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    DoT rolls out a request for proposals for 5G intelligent villages, network slicing for secure digital transactions

    The Department of Telecommunications (DoT) has rolled out a call for proposals for designing “5G intelligent villages” by developing 5G Network solutions for rural areas. The authority has invited proposals to enable “effective utilization of Ultra-Reliable Low-Latency Communication (URLLC) and massive Machine Type Communication (mMTC) aspects of 5G in selected villages, showcasing the advantages of 5G connectivity.” This call for proposals has been rolled out under the Telecom Technology Development Fund (TTDF) scheme that was notified by the government in 2022.

    One of the areas that the DoT is looking for proposals is network slicing for secure transactions. For context, network slicing is a feature of 5G networks that allows telecom companies to create multiple virtualized subnetworks (each known as a “slice”) using shared physical wireless network infrastructure and common computing resources. 

    As a part of the proposals pertaining to network slicing, DoT expects companies to develop a UPI prototype and deploy parts of the 5G network architecture, namely the Authentication Server Function (AUSF) and Policy Control Function (PCF), for secure network slice operations. AUSF authenticates the users entering a 5G network and PCF provides policy rules (for network slicing, roaming between operators, and mobility management) to other network functions. The purpose of creating these network slices is to enable secure financial transactions and minimize cyber attacks.

    Debates around 5G network slicing and net neutrality:

    In April this year, net neutrality proponents raised concerns that the US’s draft net neutrality rules allowed for the 5G fast lanes through dedicated network slices, provided that the telcos don’t charge for them. It is important to note here that net neutrality proponents didn’t want network slicing to be banned. Certain cases, such as dedicated slice for a farming operation using remote-controlled tractors, slices for telemetry data and oversight of autonomous cars, are good reasons to isolate network traffic. Their key concern was with the creation of fast lanes. 

    While the rules were eventually changed to reflect that fast lanes would not be allowed, the discussion raised questions about how net neutrality would be applied in the context of 5G.

    In India, Reliance Jio has previously argued in response to a consultation by the telecom regulator on 5G that there is a need to address “restrictive net neutrality and data charging rules,” to accommodate 5G requirements. It remains to be seen whether these arguments would factor into the Telecom Regulatory Authority of India’s (TRAI) recommendations on the 5G ecosystem.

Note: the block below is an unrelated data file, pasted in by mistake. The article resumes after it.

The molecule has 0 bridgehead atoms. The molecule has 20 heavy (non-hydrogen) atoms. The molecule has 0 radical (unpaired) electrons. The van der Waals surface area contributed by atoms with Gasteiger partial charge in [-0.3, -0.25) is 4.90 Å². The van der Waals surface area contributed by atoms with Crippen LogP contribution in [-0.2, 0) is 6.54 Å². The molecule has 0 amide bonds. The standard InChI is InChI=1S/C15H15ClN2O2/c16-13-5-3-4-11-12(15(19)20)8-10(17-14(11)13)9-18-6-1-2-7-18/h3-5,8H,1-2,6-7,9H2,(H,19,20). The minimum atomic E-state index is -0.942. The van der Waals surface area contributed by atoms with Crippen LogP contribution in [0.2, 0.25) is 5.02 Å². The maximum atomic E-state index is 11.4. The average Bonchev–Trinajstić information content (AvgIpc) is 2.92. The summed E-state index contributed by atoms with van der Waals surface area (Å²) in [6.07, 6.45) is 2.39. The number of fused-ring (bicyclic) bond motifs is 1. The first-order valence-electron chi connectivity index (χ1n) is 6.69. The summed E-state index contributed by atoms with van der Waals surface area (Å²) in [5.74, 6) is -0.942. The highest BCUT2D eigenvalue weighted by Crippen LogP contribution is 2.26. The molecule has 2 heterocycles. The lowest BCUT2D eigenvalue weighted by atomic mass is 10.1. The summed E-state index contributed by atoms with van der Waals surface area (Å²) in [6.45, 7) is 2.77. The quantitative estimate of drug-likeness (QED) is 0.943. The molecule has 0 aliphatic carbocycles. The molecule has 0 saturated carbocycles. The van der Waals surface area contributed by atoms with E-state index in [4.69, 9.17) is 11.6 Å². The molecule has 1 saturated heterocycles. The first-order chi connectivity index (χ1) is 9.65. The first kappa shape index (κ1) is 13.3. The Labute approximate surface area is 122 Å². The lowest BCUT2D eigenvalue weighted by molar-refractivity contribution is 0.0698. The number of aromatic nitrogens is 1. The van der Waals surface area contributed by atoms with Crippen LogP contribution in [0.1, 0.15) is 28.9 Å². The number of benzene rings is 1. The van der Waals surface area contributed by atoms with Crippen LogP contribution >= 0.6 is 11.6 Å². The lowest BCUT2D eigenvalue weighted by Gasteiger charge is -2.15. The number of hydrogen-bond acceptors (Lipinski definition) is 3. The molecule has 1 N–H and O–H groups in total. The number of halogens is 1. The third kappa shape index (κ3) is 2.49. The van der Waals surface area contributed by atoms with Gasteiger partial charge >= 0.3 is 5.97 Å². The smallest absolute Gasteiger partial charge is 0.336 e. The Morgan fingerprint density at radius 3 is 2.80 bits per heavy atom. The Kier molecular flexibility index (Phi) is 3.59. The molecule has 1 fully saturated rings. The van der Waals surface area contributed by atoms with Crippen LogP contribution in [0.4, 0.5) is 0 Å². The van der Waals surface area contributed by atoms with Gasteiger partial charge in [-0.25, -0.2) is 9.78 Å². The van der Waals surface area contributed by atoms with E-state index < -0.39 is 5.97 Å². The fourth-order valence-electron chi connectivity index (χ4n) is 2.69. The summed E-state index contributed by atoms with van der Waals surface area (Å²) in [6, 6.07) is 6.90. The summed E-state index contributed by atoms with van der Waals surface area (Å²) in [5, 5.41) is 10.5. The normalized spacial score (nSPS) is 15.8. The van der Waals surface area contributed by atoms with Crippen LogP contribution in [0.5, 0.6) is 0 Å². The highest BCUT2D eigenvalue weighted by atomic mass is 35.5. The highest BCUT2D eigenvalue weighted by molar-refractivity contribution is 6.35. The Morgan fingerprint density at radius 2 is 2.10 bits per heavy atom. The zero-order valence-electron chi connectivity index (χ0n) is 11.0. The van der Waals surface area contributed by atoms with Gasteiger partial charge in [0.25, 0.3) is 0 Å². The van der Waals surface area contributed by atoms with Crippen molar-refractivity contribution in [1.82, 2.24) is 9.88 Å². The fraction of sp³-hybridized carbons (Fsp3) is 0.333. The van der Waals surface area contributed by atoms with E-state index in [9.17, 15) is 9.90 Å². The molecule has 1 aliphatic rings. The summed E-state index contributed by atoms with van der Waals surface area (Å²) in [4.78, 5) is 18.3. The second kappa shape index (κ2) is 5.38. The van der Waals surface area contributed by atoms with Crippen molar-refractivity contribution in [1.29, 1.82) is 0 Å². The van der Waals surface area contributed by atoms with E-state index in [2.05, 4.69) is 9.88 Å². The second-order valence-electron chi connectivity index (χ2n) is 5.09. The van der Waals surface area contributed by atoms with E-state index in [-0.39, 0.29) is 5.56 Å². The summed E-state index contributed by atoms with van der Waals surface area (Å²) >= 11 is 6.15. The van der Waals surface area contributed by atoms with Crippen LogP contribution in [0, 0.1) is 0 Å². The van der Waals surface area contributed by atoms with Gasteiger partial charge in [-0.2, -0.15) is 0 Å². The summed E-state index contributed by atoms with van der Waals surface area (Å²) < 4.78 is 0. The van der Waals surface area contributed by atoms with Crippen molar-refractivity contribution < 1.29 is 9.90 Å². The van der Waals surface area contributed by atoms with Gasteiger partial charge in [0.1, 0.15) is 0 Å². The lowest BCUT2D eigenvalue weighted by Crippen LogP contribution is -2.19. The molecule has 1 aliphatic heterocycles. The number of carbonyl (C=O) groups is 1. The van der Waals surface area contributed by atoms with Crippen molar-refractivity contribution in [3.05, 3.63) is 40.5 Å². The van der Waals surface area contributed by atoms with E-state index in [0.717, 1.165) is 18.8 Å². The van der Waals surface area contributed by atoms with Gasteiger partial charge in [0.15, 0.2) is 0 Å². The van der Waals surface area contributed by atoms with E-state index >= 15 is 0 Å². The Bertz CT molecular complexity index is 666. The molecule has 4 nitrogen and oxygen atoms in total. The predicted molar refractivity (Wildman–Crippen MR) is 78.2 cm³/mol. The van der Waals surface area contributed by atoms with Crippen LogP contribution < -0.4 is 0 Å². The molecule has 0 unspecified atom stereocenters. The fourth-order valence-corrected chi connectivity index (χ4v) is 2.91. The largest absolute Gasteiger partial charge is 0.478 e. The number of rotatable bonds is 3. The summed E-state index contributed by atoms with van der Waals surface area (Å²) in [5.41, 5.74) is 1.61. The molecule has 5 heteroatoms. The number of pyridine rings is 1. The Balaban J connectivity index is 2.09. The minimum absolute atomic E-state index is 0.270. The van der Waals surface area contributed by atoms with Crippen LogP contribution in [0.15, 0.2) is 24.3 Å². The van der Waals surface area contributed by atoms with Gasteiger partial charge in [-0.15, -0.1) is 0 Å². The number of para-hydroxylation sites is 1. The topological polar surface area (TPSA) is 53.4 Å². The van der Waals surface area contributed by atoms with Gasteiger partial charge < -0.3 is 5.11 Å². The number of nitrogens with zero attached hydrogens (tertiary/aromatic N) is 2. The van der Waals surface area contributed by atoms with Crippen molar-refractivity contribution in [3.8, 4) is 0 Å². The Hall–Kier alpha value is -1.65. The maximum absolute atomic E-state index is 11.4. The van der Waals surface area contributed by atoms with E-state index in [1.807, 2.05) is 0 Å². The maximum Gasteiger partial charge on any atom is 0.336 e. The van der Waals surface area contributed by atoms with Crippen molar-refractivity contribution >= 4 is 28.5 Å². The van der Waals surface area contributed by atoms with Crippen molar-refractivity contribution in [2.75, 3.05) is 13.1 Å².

Other suggested areas for proposals:

    • Common Intelligent Village Application System, which would be a unified platform where applications can be hosted.
    • Smart health operations like health ATMs and mobile healthcare units, aimed at making healthcare accessible.
    • Wi-Fi hotspots through fixed wireless access (FWA) services. Fixed wireless access uses 4G or 5G radio spectrum (the same is used for mobile phone services) to provide wireless broadband connectivity between two fixed points. It can provide internet connectivity in areas where there is zero or poor terrestrial connectivity. 
    • Providing 5G connectivity to areas currently outside of coverage.

    Why it matters:

    Indian telecom operators have also mentioned several times that their 5G services are not currently monetized and are not bringing in additional revenue. “With the exception of some private 5G networks and some B2B [business to business] use cases which have modest revenue streams associated with it, fundamental use cases are still not there,” Gotal Vittal, the Managing Director of Bharti Airtel, said in one of the company’s earnings calls

    He also said that while 5G networks are now being deployed, the applications that fully utilize the features offered by 5G networks (high speeds, low latency and massive capacity) have not been developed yet. With the government rolling out a proposal for 5G technologies, telcos would have an opportunity to find more utility for their 5G networks. 

    Who can submit proposals for 5G intelligent villages?

    DoT invites proposals from companies, start-ups, R&D institutions, and academic institutions, either individually or in partnership. Only companies/start-ups headquartered in India (not subsidiaries of foreign companies) and Indian R&D/academic institutions are eligible to receive funding from TTDF. The last date for submitting proposals is July 31, 2024. 

    Also read:

    The post DoT rolls out a request for proposals for 5G intelligent villages, network slicing for secure digital transactions appeared first on MEDIANAMA.

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